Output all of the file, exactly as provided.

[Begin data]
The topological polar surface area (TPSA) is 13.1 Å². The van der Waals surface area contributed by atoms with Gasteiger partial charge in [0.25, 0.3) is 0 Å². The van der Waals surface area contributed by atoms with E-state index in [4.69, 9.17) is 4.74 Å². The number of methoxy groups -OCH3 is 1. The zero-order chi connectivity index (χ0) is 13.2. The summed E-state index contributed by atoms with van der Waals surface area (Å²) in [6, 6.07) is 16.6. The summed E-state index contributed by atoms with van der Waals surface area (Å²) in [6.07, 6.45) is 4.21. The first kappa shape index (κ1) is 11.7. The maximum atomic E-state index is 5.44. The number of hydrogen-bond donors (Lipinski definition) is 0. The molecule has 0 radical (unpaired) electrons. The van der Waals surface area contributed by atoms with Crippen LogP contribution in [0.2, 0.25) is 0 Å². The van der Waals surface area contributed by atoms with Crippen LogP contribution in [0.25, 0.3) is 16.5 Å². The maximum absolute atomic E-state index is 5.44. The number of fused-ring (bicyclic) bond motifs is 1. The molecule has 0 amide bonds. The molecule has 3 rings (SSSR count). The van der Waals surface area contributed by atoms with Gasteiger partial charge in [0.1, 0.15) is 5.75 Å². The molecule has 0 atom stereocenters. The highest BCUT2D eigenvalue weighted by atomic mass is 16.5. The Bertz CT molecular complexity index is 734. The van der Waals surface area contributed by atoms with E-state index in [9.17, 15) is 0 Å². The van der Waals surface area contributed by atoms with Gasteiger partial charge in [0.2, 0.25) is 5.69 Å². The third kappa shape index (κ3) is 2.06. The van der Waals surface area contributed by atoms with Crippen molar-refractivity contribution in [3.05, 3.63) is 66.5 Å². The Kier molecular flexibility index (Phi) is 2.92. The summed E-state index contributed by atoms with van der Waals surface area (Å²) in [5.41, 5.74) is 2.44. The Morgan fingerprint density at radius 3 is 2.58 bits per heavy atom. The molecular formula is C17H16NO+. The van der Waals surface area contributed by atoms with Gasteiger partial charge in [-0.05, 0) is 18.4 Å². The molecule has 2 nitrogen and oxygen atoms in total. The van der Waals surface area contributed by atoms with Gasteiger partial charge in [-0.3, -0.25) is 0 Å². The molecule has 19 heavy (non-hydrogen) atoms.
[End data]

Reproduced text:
The topological polar surface area (TPSA) is 13.1 Å². The van der Waals surface area contributed by atoms with Gasteiger partial charge in [0.25, 0.3) is 0 Å². The van der Waals surface area contributed by atoms with E-state index in [4.69, 9.17) is 4.74 Å². The number of methoxy groups -OCH3 is 1. The zero-order chi connectivity index (χ0) is 13.2. The summed E-state index contributed by atoms with van der Waals surface area (Å²) in [6, 6.07) is 16.6. The summed E-state index contributed by atoms with van der Waals surface area (Å²) in [6.07, 6.45) is 4.21. The first kappa shape index (κ1) is 11.7. The maximum atomic E-state index is 5.44. The number of hydrogen-bond donors (Lipinski definition) is 0. The molecule has 0 radical (unpaired) electrons. The van der Waals surface area contributed by atoms with Crippen LogP contribution in [0.2, 0.25) is 0 Å². The van der Waals surface area contributed by atoms with Crippen LogP contribution in [0.25, 0.3) is 16.5 Å². The maximum absolute atomic E-state index is 5.44. The number of fused-ring (bicyclic) bond motifs is 1. The molecule has 0 amide bonds. The molecule has 3 rings (SSSR count). The van der Waals surface area contributed by atoms with Gasteiger partial charge in [0.1, 0.15) is 5.75 Å². The molecule has 0 atom stereocenters. The highest BCUT2D eigenvalue weighted by atomic mass is 16.5. The Bertz CT molecular complexity index is 734. The van der Waals surface area contributed by atoms with E-state index in [9.17, 15) is 0 Å². The van der Waals surface area contributed by atoms with Gasteiger partial charge in [0.2, 0.25) is 5.69 Å². The third kappa shape index (κ3) is 2.06. The van der Waals surface area contributed by atoms with Crippen molar-refractivity contribution in [3.05, 3.63) is 66.5 Å². The Kier molecular flexibility index (Phi) is 2.92. The summed E-state index contributed by atoms with van der Waals surface area (Å²) in [5.41, 5.74) is 2.44. The Morgan fingerprint density at radius 3 is 2.58 bits per heavy atom. The molecular formula is C17H16NO+. The van der Waals surface area contributed by atoms with Gasteiger partial charge in [-0.05, 0) is 18.4 Å². The molecule has 2 nitrogen and oxygen atoms in total. The van der Waals surface area contributed by atoms with Gasteiger partial charge in [-0.3, -0.25) is 0 Å². The molecule has 19 heavy (non-hydrogen) atoms.